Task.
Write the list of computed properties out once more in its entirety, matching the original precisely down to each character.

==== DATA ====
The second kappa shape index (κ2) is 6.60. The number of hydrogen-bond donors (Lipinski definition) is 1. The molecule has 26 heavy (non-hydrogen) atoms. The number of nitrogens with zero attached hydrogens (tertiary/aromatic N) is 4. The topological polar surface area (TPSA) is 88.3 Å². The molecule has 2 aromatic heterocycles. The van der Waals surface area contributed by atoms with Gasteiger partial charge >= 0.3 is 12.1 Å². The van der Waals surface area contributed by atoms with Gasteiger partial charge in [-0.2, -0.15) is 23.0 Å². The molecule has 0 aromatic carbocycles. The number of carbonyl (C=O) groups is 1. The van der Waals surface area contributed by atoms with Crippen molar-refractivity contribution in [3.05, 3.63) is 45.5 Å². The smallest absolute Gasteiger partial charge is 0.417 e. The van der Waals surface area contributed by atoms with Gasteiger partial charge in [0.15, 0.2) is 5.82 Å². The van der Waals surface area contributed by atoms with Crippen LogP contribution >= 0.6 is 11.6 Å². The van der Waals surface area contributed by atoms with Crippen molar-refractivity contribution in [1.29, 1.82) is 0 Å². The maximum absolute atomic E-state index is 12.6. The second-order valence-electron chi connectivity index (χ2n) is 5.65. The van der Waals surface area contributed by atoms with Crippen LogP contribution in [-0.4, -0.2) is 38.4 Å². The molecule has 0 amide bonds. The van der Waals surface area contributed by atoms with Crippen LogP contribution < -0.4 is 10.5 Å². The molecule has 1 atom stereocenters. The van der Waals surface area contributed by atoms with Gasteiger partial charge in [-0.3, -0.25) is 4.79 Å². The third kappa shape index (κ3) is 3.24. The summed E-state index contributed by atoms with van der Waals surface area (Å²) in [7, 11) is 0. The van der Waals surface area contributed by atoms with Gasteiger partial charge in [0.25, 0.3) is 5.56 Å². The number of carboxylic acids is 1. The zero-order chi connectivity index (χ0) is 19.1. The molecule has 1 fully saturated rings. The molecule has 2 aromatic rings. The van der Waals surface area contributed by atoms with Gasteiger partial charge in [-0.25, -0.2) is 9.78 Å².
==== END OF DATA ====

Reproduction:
The second kappa shape index (κ2) is 6.60. The number of hydrogen-bond donors (Lipinski definition) is 1. The molecule has 26 heavy (non-hydrogen) atoms. The number of nitrogens with zero attached hydrogens (tertiary/aromatic N) is 4. The topological polar surface area (TPSA) is 88.3 Å². The molecule has 2 aromatic heterocycles. The van der Waals surface area contributed by atoms with Gasteiger partial charge >= 0.3 is 12.1 Å². The van der Waals surface area contributed by atoms with Gasteiger partial charge in [-0.2, -0.15) is 23.0 Å². The molecule has 0 aromatic carbocycles. The number of carbonyl (C=O) groups is 1. The van der Waals surface area contributed by atoms with Crippen molar-refractivity contribution in [3.05, 3.63) is 45.5 Å². The smallest absolute Gasteiger partial charge is 0.417 e. The van der Waals surface area contributed by atoms with Gasteiger partial charge in [0.15, 0.2) is 5.82 Å². The van der Waals surface area contributed by atoms with Crippen LogP contribution >= 0.6 is 11.6 Å². The van der Waals surface area contributed by atoms with Crippen molar-refractivity contribution in [1.29, 1.82) is 0 Å². The maximum absolute atomic E-state index is 12.6. The second-order valence-electron chi connectivity index (χ2n) is 5.65. The van der Waals surface area contributed by atoms with Crippen LogP contribution in [-0.4, -0.2) is 38.4 Å². The molecule has 0 amide bonds. The van der Waals surface area contributed by atoms with Crippen LogP contribution < -0.4 is 10.5 Å². The molecule has 1 atom stereocenters. The van der Waals surface area contributed by atoms with Gasteiger partial charge in [-0.3, -0.25) is 4.79 Å². The third kappa shape index (κ3) is 3.24. The summed E-state index contributed by atoms with van der Waals surface area (Å²) in [7, 11) is 0. The van der Waals surface area contributed by atoms with Gasteiger partial charge in [0.25, 0.3) is 5.56 Å². The number of carboxylic acids is 1. The zero-order chi connectivity index (χ0) is 19.1. The molecule has 1 fully saturated rings. The molecule has 2 aromatic rings. The van der Waals surface area contributed by atoms with Gasteiger partial charge in [-0.25, -0.2) is 9.78 Å².